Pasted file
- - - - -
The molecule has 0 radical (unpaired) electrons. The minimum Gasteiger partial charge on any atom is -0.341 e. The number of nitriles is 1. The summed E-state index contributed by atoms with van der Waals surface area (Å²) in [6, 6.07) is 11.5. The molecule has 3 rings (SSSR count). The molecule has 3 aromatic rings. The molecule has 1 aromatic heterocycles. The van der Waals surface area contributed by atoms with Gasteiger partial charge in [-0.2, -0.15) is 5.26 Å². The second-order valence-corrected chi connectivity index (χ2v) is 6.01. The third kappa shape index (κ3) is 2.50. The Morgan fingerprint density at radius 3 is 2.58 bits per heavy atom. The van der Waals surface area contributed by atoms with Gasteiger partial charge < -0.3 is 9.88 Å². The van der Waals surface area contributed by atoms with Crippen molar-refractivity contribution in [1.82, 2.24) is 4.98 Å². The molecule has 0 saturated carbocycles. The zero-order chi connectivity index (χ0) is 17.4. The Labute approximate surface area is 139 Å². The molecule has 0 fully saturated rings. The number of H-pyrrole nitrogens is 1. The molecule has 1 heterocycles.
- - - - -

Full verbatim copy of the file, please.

The molecule has 0 radical (unpaired) electrons. The minimum Gasteiger partial charge on any atom is -0.341 e. The number of nitriles is 1. The summed E-state index contributed by atoms with van der Waals surface area (Å²) in [6, 6.07) is 11.5. The molecule has 3 rings (SSSR count). The molecule has 3 aromatic rings. The molecule has 1 aromatic heterocycles. The van der Waals surface area contributed by atoms with Gasteiger partial charge in [-0.2, -0.15) is 5.26 Å². The second-order valence-corrected chi connectivity index (χ2v) is 6.01. The third kappa shape index (κ3) is 2.50. The Morgan fingerprint density at radius 3 is 2.58 bits per heavy atom. The van der Waals surface area contributed by atoms with Gasteiger partial charge < -0.3 is 9.88 Å². The van der Waals surface area contributed by atoms with Crippen molar-refractivity contribution in [1.82, 2.24) is 4.98 Å². The molecule has 0 saturated carbocycles. The zero-order chi connectivity index (χ0) is 17.4. The Labute approximate surface area is 139 Å². The molecule has 0 fully saturated rings. The number of H-pyrrole nitrogens is 1. The molecule has 1 heterocycles.